Caribbean Airlines resets expectations
CAL is promising new service standardsas part of its REset for its 15th anniversary

Caribbean Airlines, which now serves 22 cities across the Caribbean, North and Latin America, has launched a new service platform in honour of its 15th anniversary.

Accompanied by a 2022 marketing campaign named REset Expectations, the company is promising new service standards, some of it executed in new planes.

On January 14, the company made its maiden flight with a new Boeing 737 Max 8. The company said there are four more awaiting entry into service, and one on order. The airline had announced the Max order several years back, intending to replace the older 737-800 models.

CEO Garvin Medera said in a company release that “REset Expectations is the overarching theme that will underpin everything that is done at Caribbean Airlines.” It is boasting a new “signature service”, reinforcing the authenticity of the Caribbean brand, the release from the airline said.

CEO Medera commented: “Surviving the past two years was testimony of our resilience and we are now re-energised. The REset Expectations campaign is the result of feedback from our customers and employees, and validated by sound data. We've listened closely to the sentiments, which enabled us to refocus on enhancing the customer experience.

The airline, headquartered in Port-of-Spain in Trinidad & Tobago, on 14 January flew passengers from the city's Piarco International airport to Kingston, Jamaica, in its new style craft.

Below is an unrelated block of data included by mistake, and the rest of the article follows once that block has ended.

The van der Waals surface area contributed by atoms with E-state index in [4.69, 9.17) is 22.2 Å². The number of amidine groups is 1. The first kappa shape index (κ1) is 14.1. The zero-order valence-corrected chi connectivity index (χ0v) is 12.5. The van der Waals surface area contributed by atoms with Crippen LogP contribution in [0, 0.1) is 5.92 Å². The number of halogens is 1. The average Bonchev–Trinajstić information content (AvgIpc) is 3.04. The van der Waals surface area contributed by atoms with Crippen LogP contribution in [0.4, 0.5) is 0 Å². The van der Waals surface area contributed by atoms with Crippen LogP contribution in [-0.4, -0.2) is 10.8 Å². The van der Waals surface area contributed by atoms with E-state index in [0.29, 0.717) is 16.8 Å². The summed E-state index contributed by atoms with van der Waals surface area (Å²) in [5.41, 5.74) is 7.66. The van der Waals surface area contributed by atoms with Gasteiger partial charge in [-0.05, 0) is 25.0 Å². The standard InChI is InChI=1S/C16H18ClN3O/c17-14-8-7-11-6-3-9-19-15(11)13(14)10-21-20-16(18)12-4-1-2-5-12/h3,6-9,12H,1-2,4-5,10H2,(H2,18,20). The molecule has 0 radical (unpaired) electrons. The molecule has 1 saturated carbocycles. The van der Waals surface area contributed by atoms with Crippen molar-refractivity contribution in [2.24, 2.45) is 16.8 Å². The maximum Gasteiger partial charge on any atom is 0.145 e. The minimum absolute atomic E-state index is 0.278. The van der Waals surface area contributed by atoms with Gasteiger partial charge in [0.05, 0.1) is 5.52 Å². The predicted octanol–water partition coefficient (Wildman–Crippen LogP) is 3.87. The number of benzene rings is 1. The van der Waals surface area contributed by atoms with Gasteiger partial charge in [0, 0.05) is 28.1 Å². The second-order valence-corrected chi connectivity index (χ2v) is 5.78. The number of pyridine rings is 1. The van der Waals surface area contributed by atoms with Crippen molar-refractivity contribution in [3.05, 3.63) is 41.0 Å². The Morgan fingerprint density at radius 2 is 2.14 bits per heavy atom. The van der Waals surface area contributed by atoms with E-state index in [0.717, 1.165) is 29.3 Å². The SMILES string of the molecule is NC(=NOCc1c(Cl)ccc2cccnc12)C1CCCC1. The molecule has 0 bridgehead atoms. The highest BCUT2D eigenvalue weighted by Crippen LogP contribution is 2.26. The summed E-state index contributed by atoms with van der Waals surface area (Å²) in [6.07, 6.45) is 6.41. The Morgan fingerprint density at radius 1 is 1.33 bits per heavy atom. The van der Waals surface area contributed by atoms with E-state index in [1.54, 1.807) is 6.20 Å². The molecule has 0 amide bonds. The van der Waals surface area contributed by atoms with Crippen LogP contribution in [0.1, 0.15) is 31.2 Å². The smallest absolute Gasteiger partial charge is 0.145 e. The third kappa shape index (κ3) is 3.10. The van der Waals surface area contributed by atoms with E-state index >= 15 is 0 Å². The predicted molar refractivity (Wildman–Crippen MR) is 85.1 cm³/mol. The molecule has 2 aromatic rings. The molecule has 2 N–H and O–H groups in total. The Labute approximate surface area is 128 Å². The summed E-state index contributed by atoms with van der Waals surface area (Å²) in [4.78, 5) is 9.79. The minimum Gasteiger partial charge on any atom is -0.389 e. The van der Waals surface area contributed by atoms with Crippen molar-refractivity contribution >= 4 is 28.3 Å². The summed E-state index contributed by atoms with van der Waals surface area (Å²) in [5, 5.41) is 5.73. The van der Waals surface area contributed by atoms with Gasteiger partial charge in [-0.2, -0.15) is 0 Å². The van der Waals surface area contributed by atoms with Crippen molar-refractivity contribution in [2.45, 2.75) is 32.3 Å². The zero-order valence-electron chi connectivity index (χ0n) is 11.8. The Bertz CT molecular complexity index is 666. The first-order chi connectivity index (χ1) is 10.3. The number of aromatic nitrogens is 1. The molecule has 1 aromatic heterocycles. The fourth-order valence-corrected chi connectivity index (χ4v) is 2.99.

The new aircraft has lower fuel and maintenance costs. The 737-8 is described as quieter, more sustainable and integral to the airline's long-term competitiveness.

Medera commented, “The 737-8 is the most technologically advanced aircraft in the world and it brings a range of benefits for Caribbean Airlines, our customers, and the environment.”

The new aircraft has 160 seats in a two-class configuration. The airline currently has seven ATR 72-600 turboprops in operation, and seven earlier-generation Boeing 737-800 aircraft.

CAL ordered 12 MAXes in 2018 to replace its Boeing 737-800 fleet, some past the 20-year mark. Its current MAX fleet is on lease from Air Lease Corporation (ALC). The aim, it was said, is to transition the entire jet fleet to the Boeing 737-8 by July 2022, phasing all its Boeing 737-800s out in the process.

In June 2021, Caribbean Airlines cut 25 per cent of 450 employees and stored many of its aircraft in a restructuring programme. But, after Trinidad & Tobago's borders reopened in July, the airline renewed service to destinations across the region.

The CEO said in his company release, “In the coming months our customers can look forward to new products and services, all crafted with their needs in mind. We're really excited about the planned improvements, and everyone can stay informed via our social media channels and follow us on #RE-calibrate as we reset expectations in 2022.”

According to the company release, one of the most anticipated features of the new campaign is the renewal of the airline's jet fleet; and the entry into service of the Boeing 737-8 – the most technologically advanced aircraft in the world.

In celebration of its 15th anniversary, Caribbean Airlines is also offering to reward customers with additional air miles, chances to win free travel and a 15 per cent, and a 24-hour sale on all destinations which was carded for January 15.

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